Two-factor authentication

Passwords are a weak shield to keep unwanted visitors out of your accounts. When it comes to account protection, two-factor authentication is one of the most effective defenses available. As name indicates, 2FA means we need two layers of authentication in order to access any application/resource.

Why are passwords so bad?

Usernames and passwords remain the most common form of user authentication. Reports looking at billions of leaked passwords show that people make embarrassingly simple passwords. This leaves it easy for hackers to guess.

As users open more accounts with various sites and services, it creates too many passwords to remember and paves the way for a dangerous habit: password recycling. It takes seconds for hacking software to test thousands of stolen sign-in credentials against popular online banks and shopping sites. If a username and password pair is recycled, it’s extremely likely it’ll unlock plenty of other lucrative accounts.

How does 2FA work?

In 2FA, username & password can still be your first authentication factor — so when you type in your username & password as normal, the site will redirect you to another page where you are required to verify the account ownership.

If our first layer of security is a user name and password then second layer should come from something else, and usually would fall into the following categories:

  • Something the user knows: This could be a personal identification number (PIN), a password, answers to “secret questions” or a specific keystroke pattern.
  • Something the user has: Typically, a user would have something in their possession, like a credit card, a smartphone, or a small hardware token.
  • Something the user is: This category is a little more advanced, and might include biometric pattern of a fingerprint, an iris scan, or a voice print.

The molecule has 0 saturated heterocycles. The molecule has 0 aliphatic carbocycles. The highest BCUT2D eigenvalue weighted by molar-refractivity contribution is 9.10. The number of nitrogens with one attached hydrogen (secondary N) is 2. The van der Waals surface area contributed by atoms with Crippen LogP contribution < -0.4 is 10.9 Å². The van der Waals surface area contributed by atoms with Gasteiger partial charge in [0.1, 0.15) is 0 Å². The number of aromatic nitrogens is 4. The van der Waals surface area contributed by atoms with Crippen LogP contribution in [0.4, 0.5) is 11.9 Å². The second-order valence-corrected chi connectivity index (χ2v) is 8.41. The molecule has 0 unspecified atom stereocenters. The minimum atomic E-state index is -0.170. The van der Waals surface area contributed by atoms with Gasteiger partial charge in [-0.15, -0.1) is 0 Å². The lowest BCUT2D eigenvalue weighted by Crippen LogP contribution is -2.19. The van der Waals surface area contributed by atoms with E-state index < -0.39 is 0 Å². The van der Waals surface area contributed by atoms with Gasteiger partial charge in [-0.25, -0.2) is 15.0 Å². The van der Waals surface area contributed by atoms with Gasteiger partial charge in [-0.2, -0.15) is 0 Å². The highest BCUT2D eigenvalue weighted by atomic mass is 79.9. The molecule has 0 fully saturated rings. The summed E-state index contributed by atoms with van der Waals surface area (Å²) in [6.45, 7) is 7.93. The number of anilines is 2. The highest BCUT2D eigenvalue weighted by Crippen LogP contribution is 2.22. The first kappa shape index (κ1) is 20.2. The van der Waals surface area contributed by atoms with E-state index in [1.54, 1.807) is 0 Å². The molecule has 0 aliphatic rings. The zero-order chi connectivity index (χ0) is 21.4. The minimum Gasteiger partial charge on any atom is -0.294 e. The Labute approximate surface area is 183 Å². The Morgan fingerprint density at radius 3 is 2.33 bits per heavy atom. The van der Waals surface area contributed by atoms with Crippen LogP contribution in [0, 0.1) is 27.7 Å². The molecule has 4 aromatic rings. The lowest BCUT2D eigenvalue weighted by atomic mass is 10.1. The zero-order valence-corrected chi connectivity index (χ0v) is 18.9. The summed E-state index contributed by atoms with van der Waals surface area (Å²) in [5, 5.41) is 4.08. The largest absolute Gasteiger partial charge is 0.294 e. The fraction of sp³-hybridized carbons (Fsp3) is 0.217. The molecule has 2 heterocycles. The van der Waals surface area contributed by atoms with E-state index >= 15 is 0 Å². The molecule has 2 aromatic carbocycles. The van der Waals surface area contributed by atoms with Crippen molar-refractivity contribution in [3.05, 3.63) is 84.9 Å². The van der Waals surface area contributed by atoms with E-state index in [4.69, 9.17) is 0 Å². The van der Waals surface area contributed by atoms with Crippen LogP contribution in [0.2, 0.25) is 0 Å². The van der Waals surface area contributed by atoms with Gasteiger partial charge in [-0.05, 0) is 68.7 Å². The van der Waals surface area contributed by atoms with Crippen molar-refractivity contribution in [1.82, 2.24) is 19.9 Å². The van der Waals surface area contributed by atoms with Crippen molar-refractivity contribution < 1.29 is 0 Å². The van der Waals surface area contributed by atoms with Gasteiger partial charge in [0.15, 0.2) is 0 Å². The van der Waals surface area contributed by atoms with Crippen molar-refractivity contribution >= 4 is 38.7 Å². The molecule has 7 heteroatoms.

With 2FA, a potential compromise of just one of these factors won’t unlock the account.

Common types of 2FA

Hardware tokens

Hardware tokens are small, like a key fob, and produce a new numeric code every 30-seconds. When a user tries to access an account, they glance at the device and enter the displayed 2FA code back into the site or app. Other versions of hardware tokens automatically transfer the 2FA code when plugged into a computer’s USB port.

The downsides to hardware tokens is that each MFA user will need to get a unit and they are easy to lose.

Software tokens

A user downloads and installs an app on their smartphone or desktop. At sign-in, the user first enters a username and password, and then, when prompted, they enter the code shown on the app.

SMS/Email

After receiving a username and password, the site sends the user a unique one-time passcode (OTP) via text message or email. Some people say the email flow is not strict 2FA if you are also using the same method of verification (email) in your username & password login.

Proceed with caution because text messages can be vulnerable to hacking.

We’ve seen how two-factor authentication is a relatively painless way to keep your accounts protected with more than just a password. Take some time to set it up now, and you can rest knowing your accounts have multiple layers of protection.

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